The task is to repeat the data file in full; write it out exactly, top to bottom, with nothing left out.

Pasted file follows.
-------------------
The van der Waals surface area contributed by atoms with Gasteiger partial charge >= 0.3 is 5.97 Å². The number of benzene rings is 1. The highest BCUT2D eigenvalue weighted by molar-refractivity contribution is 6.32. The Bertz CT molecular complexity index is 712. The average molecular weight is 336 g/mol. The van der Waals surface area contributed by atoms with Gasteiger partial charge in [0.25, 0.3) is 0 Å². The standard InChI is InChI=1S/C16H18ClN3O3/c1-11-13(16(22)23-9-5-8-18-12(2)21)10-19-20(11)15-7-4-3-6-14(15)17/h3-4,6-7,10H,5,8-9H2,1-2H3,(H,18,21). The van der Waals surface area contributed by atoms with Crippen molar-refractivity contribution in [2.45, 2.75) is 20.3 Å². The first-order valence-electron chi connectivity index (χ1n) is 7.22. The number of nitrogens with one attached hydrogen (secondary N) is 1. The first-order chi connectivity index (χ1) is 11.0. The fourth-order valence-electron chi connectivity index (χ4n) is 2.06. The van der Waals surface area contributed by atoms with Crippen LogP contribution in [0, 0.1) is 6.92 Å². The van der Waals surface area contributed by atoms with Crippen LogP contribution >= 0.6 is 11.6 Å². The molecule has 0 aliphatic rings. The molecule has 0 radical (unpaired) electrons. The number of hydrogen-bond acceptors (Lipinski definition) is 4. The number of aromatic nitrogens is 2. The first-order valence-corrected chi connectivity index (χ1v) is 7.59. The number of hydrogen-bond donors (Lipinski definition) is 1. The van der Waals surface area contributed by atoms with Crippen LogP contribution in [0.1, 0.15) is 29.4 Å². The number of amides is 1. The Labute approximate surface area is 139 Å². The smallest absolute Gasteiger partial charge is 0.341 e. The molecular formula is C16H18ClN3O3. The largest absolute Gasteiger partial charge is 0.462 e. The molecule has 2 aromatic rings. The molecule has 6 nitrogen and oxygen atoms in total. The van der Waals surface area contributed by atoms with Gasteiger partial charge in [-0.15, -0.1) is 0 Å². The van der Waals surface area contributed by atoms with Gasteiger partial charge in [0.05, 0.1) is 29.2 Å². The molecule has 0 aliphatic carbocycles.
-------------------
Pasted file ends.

The van der Waals surface area contributed by atoms with Gasteiger partial charge >= 0.3 is 5.97 Å². The number of benzene rings is 1. The highest BCUT2D eigenvalue weighted by molar-refractivity contribution is 6.32. The Bertz CT molecular complexity index is 712. The average molecular weight is 336 g/mol. The van der Waals surface area contributed by atoms with Gasteiger partial charge in [0.25, 0.3) is 0 Å². The standard InChI is InChI=1S/C16H18ClN3O3/c1-11-13(16(22)23-9-5-8-18-12(2)21)10-19-20(11)15-7-4-3-6-14(15)17/h3-4,6-7,10H,5,8-9H2,1-2H3,(H,18,21). The van der Waals surface area contributed by atoms with Crippen molar-refractivity contribution in [2.45, 2.75) is 20.3 Å². The first-order valence-electron chi connectivity index (χ1n) is 7.22. The number of nitrogens with one attached hydrogen (secondary N) is 1. The first-order chi connectivity index (χ1) is 11.0. The fourth-order valence-electron chi connectivity index (χ4n) is 2.06. The van der Waals surface area contributed by atoms with Crippen LogP contribution in [0, 0.1) is 6.92 Å². The van der Waals surface area contributed by atoms with Crippen LogP contribution >= 0.6 is 11.6 Å². The molecule has 0 aliphatic rings. The molecule has 0 radical (unpaired) electrons. The number of hydrogen-bond acceptors (Lipinski definition) is 4. The number of aromatic nitrogens is 2. The first-order valence-corrected chi connectivity index (χ1v) is 7.59. The number of hydrogen-bond donors (Lipinski definition) is 1. The van der Waals surface area contributed by atoms with Crippen LogP contribution in [0.1, 0.15) is 29.4 Å². The number of amides is 1. The Labute approximate surface area is 139 Å². The smallest absolute Gasteiger partial charge is 0.341 e. The molecular formula is C16H18ClN3O3. The largest absolute Gasteiger partial charge is 0.462 e. The molecule has 2 aromatic rings. The molecule has 6 nitrogen and oxygen atoms in total. The van der Waals surface area contributed by atoms with Gasteiger partial charge in [-0.15, -0.1) is 0 Å². The van der Waals surface area contributed by atoms with Gasteiger partial charge in [0.05, 0.1) is 29.2 Å². The molecule has 0 aliphatic carbocycles.